While I was in Europe for Didacta last month, I took the opportunity to visit Bern in Switzerland.
The Swiss capital is both beautiful and odd. (I mean that in a good way.) The town centre is medieval, the people speak a peculiar dialect of German peppered with French, and a riverside park at the edge of the old town houses a couple of real-life bears!
Apart from all the other touristy stuff, one of the things I did was visit the Museum für Kommunikation.
And I’m glad I did. I was genuinely surprised by the quality of the artefacts on display.
The permanent collection spans the history of technology-mediated communication, from the cuneiform tablets of the Sumerians, through the postal service, telephony, telegraphy, radio and television, to computers and the Internet.
If you find yourself in Bern, I highly recommend you set aside at least a couple of hours to devote this museum. It’ll be well worth it.
In the meantime, please enjoy some of the highlights that I have shared with you below…
Figure 1. Electric teletypewriter, Siemens & Halske, circa 1910.
Figure 2. Manually operated switchboard, Hasler, 1885.
Figure 3. National Auto-Telephone (“Natel”). One of the world’s first mobile phones.
Figure 4. Vintage televisions. Out of shot is a unit that was used at the National Exposition in Zurich in 1939, which was the first time TV was presented to the Swiss public.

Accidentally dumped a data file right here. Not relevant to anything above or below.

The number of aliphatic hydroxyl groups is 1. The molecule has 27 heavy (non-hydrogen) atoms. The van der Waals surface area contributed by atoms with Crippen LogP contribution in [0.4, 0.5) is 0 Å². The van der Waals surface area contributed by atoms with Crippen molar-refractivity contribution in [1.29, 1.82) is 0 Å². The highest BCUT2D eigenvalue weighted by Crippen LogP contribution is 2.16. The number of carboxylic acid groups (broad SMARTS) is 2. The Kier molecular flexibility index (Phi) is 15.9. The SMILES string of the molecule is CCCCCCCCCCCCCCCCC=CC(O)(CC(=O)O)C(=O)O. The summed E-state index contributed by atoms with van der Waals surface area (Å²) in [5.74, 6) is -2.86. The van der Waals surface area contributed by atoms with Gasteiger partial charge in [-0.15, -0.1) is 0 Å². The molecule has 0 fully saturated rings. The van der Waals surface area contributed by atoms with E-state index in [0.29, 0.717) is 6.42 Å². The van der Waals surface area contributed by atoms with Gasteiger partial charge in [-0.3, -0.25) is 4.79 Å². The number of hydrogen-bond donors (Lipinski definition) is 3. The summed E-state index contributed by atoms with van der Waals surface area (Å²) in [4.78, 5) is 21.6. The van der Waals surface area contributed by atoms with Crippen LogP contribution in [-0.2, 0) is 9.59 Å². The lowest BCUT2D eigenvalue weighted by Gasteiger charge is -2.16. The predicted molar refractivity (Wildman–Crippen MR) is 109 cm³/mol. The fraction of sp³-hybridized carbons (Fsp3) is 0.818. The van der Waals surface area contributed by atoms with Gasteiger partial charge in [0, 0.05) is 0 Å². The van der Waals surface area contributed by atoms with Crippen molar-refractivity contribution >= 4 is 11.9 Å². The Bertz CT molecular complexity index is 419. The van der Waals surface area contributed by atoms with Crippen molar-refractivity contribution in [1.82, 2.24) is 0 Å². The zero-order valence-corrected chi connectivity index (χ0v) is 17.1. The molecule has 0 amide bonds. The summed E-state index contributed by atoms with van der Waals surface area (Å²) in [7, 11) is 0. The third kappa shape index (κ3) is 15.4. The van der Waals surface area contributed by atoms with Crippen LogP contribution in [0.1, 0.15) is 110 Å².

Figure 5. IBM 601 electromechanical punch card tabulator, circa 1940.
Figure 6. DuMont 303 oscilloscope, circa 1950. This oscilloscope is similar to the one that was used to demonstrate the world’s first computer game, Tennis for Two, at a US research lab in 1958.
Figure 7. Ermeth electronic computer, Swiss Federal Insitute of Technology, 1956. Working memory: approx 80 KB.
Figure 8. PDP-8/E minicomputer, Digital Equipment Corporation, 1970. At less than $20,000, the PDP-8 series was the first that medium-sized organisations could afford to purchase.
Figure 9. Apple-1, Apple Computer Company, 1976. The first personal computer with a fully assembled circuit board to which a keyboard and display unit could be attached.
Figure 10. Scrib, Bobst Graphic, 1979. A portable computer designed for journalists. It was equipped with an acoustic coupler so that text could be transmitted over a telephone line.
Figure 11. Osborne 1, Osborne Computer Corporation, 1981. The world’s first commercially successful mobile computer. Working memory: 64 KB.